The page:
CoreData HeavyWeight Migration Issues

We recently hit a pretty severe bug. In one of our apps, users began experiencing token issues after an upgrade.

Bottomline?… the last upgrade had a Heavyweight migration. So far so good, but what happened?. Turns out that the URIRepresentation that can be used to map a NSManagedObjectID, is and is not reliable. Everything is okay, until you perform a heavyweight migration!.

Heavyweight migrations might swizzle your NSManagedObjectID’s. Fix?, create your own primaryKeys. NSUUID helper class is the easiest way to accomplish that.

Reference here!

TextKit + iOS Clipping Bug

I’ve just spent several hours hunting an iOS 8 specific bug. After inserting several new lines into a UITextView (with custom TextKit stack), the newly-added text would not appear.

This is the way our NSTextContainer instance was being initialized

@implementation MyTextView

- (instancetype)init {
   
    SPInteractiveTextStorage *textStorage = [[MyInteractiveTextStorage alloc] init];
    NSLayoutManager *layoutManager = [[NSLayoutManager alloc] init];
   
    NSTextContainer *container = [[NSTextContainer alloc] initWithSize:CGSizeMake(0, CGFLOAT_MAX)];
    container.widthTracksTextView = YES;
    container.heightTracksTextView = YES;
    [layoutManager addTextContainer:container];
    [textStorage addLayoutManager:layoutManager];
   
    self = [super initWithFrame:CGRectZero textContainer:container];

// ...

Now, the interesting part is, specifically, heightTracksTextView = YES.

After several debugging hours, i figured out that iOS 7 was setting, by default heightTracksTextView to NO, after setting the UITextView’s scrollEnabled property.

Guess what? that’s different in iOS 8. Calling setScrollEnabled is not backfiring anymore. For some reason, if you just disable heightTracksTextView, and initialize your UITextView instance with that custom NSTextContainer, any call to the caretRectForPosition method will fail.

By that, i mean, caretRectForPosition will return an invalid position. Workaround? manually disabling heightTracksTextView, right after calling the super initialized.

By the way, for future reference, this post and this one helped me understand i wasn’t alone in Mordor.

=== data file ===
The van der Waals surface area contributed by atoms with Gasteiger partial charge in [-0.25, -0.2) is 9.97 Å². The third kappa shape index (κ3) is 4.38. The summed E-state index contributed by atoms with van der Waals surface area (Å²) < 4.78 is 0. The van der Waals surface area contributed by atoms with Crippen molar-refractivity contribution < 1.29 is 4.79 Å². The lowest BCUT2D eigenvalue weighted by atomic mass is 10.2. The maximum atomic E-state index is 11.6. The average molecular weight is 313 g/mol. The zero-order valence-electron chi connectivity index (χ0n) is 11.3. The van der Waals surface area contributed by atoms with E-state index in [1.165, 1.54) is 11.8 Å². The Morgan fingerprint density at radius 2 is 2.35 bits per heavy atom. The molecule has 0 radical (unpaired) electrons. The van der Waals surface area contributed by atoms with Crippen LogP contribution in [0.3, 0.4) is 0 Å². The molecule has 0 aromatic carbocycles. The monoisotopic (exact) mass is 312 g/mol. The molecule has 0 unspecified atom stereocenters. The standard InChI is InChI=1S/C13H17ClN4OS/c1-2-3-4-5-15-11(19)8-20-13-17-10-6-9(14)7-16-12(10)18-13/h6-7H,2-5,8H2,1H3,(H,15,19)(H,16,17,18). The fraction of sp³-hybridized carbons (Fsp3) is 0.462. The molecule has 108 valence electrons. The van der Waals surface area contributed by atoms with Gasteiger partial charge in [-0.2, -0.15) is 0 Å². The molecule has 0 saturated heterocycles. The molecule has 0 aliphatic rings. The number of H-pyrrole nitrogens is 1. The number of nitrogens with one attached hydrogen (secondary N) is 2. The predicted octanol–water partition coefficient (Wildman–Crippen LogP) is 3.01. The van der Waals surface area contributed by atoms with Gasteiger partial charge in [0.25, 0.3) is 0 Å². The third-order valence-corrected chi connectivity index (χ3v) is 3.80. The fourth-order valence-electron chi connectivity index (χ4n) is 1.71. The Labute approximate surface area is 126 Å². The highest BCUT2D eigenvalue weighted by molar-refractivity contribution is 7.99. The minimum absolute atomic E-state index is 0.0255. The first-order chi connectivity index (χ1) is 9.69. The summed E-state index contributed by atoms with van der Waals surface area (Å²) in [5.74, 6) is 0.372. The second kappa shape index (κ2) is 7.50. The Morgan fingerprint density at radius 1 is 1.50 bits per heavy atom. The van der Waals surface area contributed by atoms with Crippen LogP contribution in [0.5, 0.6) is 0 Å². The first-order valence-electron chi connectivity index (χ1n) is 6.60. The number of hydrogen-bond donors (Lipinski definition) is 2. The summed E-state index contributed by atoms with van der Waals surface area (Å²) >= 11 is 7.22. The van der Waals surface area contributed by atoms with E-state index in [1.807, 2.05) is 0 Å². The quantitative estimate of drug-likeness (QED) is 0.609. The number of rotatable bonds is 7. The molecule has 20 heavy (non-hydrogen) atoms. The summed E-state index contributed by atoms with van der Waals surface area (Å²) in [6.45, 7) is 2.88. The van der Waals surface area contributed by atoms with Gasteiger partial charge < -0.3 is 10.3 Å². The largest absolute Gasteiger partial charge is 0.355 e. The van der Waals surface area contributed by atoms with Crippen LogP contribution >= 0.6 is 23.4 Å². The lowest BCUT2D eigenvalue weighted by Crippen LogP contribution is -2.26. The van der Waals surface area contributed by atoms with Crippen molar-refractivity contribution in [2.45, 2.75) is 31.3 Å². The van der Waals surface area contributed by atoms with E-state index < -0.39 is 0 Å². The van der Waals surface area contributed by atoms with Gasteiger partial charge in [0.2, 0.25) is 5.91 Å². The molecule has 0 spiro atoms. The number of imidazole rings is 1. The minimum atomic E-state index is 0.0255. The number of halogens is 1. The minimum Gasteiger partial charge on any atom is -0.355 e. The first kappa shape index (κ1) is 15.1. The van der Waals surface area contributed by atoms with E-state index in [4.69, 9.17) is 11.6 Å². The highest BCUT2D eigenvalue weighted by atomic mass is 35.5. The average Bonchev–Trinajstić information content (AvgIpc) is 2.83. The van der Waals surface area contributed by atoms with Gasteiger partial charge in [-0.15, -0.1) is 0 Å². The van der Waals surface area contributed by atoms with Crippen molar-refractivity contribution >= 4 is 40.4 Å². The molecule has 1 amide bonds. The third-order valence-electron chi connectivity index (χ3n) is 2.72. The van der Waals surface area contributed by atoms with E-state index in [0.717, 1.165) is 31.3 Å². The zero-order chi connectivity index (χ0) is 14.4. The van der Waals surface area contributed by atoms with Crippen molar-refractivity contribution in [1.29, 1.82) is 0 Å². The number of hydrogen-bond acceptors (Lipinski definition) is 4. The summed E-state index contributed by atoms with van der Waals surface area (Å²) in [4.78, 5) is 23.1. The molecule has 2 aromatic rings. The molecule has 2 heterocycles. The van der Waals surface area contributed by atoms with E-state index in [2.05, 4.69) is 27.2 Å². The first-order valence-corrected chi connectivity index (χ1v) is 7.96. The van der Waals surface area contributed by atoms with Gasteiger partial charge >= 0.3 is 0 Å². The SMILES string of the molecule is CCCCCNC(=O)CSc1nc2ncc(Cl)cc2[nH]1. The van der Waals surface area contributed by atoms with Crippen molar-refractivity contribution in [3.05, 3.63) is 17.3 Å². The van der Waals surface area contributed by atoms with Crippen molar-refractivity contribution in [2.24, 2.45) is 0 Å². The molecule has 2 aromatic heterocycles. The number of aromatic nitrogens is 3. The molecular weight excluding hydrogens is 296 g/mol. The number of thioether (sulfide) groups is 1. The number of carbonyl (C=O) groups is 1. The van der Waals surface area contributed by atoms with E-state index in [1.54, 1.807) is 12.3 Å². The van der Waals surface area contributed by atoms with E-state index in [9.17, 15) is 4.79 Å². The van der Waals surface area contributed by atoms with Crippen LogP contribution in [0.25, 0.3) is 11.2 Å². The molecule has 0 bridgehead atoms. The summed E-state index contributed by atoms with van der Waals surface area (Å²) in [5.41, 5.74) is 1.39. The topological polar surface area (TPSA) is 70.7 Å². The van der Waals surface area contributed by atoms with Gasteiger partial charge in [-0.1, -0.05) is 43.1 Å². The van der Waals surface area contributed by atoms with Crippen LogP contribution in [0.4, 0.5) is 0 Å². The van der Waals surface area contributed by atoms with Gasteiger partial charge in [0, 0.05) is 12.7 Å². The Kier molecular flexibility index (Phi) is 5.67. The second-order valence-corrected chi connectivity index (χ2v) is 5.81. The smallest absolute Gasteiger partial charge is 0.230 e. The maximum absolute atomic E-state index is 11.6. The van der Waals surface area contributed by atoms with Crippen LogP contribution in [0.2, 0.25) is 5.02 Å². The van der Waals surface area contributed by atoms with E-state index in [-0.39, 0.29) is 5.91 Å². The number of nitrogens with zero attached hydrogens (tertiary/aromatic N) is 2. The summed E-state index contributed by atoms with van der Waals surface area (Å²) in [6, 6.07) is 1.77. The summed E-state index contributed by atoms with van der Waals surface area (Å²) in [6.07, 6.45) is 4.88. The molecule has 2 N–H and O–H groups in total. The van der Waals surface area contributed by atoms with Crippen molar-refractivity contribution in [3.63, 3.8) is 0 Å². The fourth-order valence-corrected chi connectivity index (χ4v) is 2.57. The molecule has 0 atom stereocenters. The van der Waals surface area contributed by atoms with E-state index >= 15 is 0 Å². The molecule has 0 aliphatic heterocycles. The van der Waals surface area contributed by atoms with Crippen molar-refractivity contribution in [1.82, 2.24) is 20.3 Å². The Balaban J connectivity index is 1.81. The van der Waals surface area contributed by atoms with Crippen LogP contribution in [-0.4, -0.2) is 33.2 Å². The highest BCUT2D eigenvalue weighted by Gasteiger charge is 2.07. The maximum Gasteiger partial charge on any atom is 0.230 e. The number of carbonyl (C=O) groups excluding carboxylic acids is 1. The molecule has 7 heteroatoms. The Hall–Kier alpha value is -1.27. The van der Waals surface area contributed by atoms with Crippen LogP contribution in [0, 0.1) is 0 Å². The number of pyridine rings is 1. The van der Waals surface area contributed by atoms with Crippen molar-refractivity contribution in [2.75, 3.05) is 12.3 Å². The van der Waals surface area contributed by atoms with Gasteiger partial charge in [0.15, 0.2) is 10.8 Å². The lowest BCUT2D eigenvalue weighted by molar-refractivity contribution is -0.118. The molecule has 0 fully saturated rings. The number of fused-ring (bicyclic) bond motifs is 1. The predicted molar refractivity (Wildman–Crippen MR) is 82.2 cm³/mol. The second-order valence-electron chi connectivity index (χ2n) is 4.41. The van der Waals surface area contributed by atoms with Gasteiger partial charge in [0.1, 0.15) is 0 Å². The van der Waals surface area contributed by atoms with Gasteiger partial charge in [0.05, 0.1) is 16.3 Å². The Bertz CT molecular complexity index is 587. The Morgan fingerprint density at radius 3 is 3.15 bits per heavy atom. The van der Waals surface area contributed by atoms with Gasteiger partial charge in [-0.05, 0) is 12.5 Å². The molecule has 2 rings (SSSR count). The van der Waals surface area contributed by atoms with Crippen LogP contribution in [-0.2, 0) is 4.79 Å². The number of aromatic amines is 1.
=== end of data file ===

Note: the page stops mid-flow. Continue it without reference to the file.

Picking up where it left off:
Debugging UIKit Usage on BG Threads

Based on this awesome cocoanetics post, and updated to work with JRSwizzle, you might find the UIView+Debug category very handy, specially when debugging die hard bugs.

#import "JRSwizzle.h"

@interface UIView (Debug)

@end


@implementation UIView (Debug)

- (void)methodCalledNotFromMainQueue:(NSString *)methodName
{
    NSLog(@"-[%@ %@] being called on background queue. Break on -[UIView methodCalledNotFromMainQueue:] to find out where", NSStringFromClass([self class]), methodName);
}

- (void)_setNeedsLayout_MainQueueCheck
{
    if (![NSThread isMainThread])
    {
        [self methodCalledNotFromMainQueue:NSStringFromSelector(_cmd)];
    }
   
    // not really an endless loop, this calls the original
    [self _setNeedsLayout_MainQueueCheck];
}

- (void)_setNeedsDisplay_MainQueueCheck
{
    if (![NSThread isMainThread])
    {
        [self methodCalledNotFromMainQueue:NSStringFromSelector(_cmd)];
    }
   
    // not really an endless loop, this calls the original
    [self _setNeedsDisplay_MainQueueCheck];
}

- (void)_setNeedsDisplayInRect_MainQueueCheck:(CGRect)rect
{
    if (![NSThread isMainThread])
    {
        [self methodCalledNotFromMainQueue:NSStringFromSelector(_cmd)];
    }
   
    // not really an endless loop, this calls the original
    [self _setNeedsDisplayInRect_MainQueueCheck:rect];
}

+ (void)toggleViewMainQueueChecking
{
    NSError *error = nil;
    [UIView jr_swizzleMethod:@selector(setNeedsLayout)
                    withMethod:@selector(_setNeedsLayout_MainQueueCheck)
                         error:&error];
   
    [UIView jr_swizzleMethod:@selector(setNeedsDisplay)
                    withMethod:@selector(_setNeedsDisplay_MainQueueCheck)
                         error:&error];
   
    [UIView jr_swizzleMethod:@selector(setNeedsDisplayInRect:)
                    withMethod:@selector(_setNeedsDisplayInRect_MainQueueCheck:)
                         error:&error];
}

@end

Loading SecCertificateRef from PEM String

In order to load a PEM certificate, you’d probably wanna grab the PEM itself from your backend, right?.

You can do so, by means of this command:

openssl s_client -showcerts -host host.com -port 443

Once you’ve got the certificate, you should get rid of the Begin/End Certificate substrings.

Cocoa Snippet itself is quite easy:

NSData *rawCertificate              = [[NSData alloc] initWithBase64Encoding:PlaintextCertificateString];
SecCertificateRef parsedCertificate = SecCertificateCreateWithData(NULL, (__bridge CFDataRef)rawCertificate);

That’s it. Don’t forget about checking expiration dates. Unfortunately, Apple’s API to do so is private, and i personally refuse to build OpenSSL into my app, just to check that.